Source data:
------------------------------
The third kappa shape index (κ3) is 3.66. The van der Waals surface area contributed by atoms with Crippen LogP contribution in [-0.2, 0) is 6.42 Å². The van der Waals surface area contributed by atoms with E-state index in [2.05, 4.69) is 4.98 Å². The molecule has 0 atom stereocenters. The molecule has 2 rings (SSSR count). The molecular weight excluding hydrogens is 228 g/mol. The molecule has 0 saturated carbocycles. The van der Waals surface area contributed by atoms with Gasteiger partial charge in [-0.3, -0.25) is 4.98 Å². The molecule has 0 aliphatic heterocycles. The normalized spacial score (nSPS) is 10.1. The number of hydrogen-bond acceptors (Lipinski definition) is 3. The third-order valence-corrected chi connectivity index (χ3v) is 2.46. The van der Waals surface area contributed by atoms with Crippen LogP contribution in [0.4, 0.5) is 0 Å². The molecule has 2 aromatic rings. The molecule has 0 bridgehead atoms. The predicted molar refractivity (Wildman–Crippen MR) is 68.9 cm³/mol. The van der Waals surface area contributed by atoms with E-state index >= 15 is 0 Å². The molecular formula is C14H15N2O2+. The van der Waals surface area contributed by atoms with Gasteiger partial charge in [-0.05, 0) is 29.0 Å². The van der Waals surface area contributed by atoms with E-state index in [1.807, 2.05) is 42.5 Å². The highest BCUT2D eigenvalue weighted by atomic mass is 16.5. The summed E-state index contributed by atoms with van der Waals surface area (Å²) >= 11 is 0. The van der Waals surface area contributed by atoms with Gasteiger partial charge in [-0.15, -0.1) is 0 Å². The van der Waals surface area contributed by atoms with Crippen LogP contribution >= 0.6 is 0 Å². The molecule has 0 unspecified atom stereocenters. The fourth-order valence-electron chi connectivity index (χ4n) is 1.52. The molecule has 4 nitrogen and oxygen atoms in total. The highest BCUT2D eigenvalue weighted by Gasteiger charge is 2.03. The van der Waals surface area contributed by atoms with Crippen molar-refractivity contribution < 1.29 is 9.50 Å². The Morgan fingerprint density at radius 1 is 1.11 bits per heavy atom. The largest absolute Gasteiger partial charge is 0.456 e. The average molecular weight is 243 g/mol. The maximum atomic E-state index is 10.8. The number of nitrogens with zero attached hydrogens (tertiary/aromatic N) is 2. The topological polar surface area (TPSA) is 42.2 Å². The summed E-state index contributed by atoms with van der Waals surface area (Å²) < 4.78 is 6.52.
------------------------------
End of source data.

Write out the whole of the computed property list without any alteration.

The third kappa shape index (κ3) is 3.66. The van der Waals surface area contributed by atoms with Crippen LogP contribution in [-0.2, 0) is 6.42 Å². The van der Waals surface area contributed by atoms with E-state index in [2.05, 4.69) is 4.98 Å². The molecule has 0 atom stereocenters. The molecule has 2 rings (SSSR count). The molecular weight excluding hydrogens is 228 g/mol. The molecule has 0 saturated carbocycles. The van der Waals surface area contributed by atoms with Gasteiger partial charge in [-0.3, -0.25) is 4.98 Å². The molecule has 0 aliphatic heterocycles. The normalized spacial score (nSPS) is 10.1. The number of hydrogen-bond acceptors (Lipinski definition) is 3. The third-order valence-corrected chi connectivity index (χ3v) is 2.46. The van der Waals surface area contributed by atoms with Crippen LogP contribution in [0.4, 0.5) is 0 Å². The molecule has 2 aromatic rings. The molecule has 0 bridgehead atoms. The predicted molar refractivity (Wildman–Crippen MR) is 68.9 cm³/mol. The van der Waals surface area contributed by atoms with E-state index >= 15 is 0 Å². The molecular formula is C14H15N2O2+. The van der Waals surface area contributed by atoms with Gasteiger partial charge in [-0.05, 0) is 29.0 Å². The van der Waals surface area contributed by atoms with E-state index in [1.807, 2.05) is 42.5 Å². The highest BCUT2D eigenvalue weighted by atomic mass is 16.5. The summed E-state index contributed by atoms with van der Waals surface area (Å²) >= 11 is 0. The van der Waals surface area contributed by atoms with Gasteiger partial charge in [-0.15, -0.1) is 0 Å². The van der Waals surface area contributed by atoms with Crippen LogP contribution >= 0.6 is 0 Å². The molecule has 0 unspecified atom stereocenters. The fourth-order valence-electron chi connectivity index (χ4n) is 1.52. The molecule has 4 nitrogen and oxygen atoms in total. The highest BCUT2D eigenvalue weighted by Gasteiger charge is 2.03. The van der Waals surface area contributed by atoms with Crippen molar-refractivity contribution < 1.29 is 9.50 Å². The Morgan fingerprint density at radius 1 is 1.11 bits per heavy atom. The largest absolute Gasteiger partial charge is 0.456 e. The average molecular weight is 243 g/mol. The maximum atomic E-state index is 10.8. The number of nitrogens with zero attached hydrogens (tertiary/aromatic N) is 2. The topological polar surface area (TPSA) is 42.2 Å². The summed E-state index contributed by atoms with van der Waals surface area (Å²) < 4.78 is 6.52.